Anthony Ashley Cooper, third Earl of Shaftesbury (1671-1713), is unarguably among those authors who contributed most fundamentally to defining the concept of ‘sociability’ for thinkers in both Great Britain and the Continent.
David Hume was a central figure of the Scottish Enlightenment and an active participant in European networks. He believed in the power of sociability, in the fundamental human connections. Sociability is key to understanding the process which made of him both a central and a marginal figure.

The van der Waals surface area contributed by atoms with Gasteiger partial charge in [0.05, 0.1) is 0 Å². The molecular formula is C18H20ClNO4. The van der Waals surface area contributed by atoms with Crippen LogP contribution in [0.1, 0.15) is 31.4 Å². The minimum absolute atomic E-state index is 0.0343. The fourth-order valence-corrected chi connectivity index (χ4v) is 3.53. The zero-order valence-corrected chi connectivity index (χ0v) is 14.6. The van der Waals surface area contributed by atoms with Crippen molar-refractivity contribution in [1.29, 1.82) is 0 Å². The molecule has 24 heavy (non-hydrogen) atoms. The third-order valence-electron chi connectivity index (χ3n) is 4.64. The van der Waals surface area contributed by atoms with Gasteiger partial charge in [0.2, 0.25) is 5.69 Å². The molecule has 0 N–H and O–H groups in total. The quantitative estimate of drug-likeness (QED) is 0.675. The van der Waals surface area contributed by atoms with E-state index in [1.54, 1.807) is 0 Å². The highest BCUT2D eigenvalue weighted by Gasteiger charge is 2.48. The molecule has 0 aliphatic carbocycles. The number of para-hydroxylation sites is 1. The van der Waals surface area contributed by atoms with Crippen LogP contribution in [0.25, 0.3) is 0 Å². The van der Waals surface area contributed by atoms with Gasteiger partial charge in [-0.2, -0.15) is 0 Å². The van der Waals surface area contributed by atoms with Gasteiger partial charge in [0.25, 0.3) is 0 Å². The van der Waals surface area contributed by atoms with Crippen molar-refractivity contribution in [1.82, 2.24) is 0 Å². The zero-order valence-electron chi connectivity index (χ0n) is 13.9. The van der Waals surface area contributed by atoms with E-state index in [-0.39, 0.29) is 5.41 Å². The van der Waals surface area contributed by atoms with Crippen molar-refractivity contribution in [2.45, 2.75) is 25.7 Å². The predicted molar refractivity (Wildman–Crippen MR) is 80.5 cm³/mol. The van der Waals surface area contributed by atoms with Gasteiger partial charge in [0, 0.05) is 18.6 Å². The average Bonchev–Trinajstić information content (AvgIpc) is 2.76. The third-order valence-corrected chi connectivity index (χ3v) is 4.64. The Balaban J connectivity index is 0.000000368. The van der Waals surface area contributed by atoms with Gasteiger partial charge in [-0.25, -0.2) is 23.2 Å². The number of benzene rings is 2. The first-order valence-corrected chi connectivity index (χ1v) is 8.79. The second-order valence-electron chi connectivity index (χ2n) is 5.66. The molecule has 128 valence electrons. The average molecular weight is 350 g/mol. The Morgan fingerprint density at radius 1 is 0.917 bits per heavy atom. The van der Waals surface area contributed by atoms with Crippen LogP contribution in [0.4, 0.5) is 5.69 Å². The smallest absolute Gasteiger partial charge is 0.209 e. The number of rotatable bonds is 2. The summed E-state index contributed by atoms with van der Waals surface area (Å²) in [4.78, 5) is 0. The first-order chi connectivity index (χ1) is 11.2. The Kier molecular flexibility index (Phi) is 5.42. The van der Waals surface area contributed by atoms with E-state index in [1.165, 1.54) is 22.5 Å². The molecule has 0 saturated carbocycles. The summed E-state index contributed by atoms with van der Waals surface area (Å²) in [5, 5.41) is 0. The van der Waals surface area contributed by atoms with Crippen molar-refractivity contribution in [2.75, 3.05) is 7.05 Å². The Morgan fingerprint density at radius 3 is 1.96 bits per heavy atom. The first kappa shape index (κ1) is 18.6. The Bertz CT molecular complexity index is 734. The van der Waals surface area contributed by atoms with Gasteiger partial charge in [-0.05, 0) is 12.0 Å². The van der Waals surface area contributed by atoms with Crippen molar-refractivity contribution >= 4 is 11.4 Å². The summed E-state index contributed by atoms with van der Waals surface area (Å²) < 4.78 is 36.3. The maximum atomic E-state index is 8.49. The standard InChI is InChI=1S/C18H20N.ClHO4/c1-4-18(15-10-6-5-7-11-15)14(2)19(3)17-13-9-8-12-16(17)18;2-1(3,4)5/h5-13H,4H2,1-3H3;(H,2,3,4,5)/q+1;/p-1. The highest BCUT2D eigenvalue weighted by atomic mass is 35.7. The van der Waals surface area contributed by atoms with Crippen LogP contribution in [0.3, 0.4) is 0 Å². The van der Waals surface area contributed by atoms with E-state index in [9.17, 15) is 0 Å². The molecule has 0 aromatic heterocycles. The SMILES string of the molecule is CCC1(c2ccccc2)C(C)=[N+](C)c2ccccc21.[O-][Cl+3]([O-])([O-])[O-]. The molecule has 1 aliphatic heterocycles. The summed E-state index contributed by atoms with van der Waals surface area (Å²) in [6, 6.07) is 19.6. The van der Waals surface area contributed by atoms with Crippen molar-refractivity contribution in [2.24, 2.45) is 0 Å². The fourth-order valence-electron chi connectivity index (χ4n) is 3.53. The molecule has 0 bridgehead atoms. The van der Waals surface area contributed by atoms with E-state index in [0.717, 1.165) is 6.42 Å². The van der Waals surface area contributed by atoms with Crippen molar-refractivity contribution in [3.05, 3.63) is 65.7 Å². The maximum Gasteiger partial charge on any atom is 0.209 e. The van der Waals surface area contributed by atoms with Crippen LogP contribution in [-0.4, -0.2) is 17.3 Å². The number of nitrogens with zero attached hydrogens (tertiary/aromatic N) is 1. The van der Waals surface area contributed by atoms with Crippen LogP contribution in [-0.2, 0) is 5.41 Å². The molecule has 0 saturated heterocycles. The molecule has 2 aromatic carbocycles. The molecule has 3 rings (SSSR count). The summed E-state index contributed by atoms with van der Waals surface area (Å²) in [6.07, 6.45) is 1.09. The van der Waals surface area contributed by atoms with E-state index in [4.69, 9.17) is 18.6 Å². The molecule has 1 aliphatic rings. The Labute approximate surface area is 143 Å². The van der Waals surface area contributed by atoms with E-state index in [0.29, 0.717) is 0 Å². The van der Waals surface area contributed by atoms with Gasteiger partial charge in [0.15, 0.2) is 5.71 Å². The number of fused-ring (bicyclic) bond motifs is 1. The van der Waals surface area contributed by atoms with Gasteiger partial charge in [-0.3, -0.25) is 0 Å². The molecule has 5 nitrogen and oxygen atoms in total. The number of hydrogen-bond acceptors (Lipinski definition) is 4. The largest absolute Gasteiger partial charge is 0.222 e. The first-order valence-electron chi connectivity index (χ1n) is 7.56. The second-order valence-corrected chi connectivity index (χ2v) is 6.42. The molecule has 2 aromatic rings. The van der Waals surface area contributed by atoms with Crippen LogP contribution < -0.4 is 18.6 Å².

Erasmus Darwin (1731-1802) was the author of The Temple of Nature, in which he considers the concept of sociability as one of the keys to the evolution of species: love and sympathy guide the species toward perfection through the multiple changes caused by transformism.
Thomas Hobbes’ rejection of the social nature of man is the foundation of his philosophy on the origin of State, and provides a rationale for his theory of absolute sovereignty.
William Godwin kept a detailed diary from the late 1780s until shortly before his death in 1836. It is an invaluable source on the radical sociability of the 1790s and its aftermath. But it raises questions about how he reconciled his extensive sociability with his critique of social conventions, manners and fashion.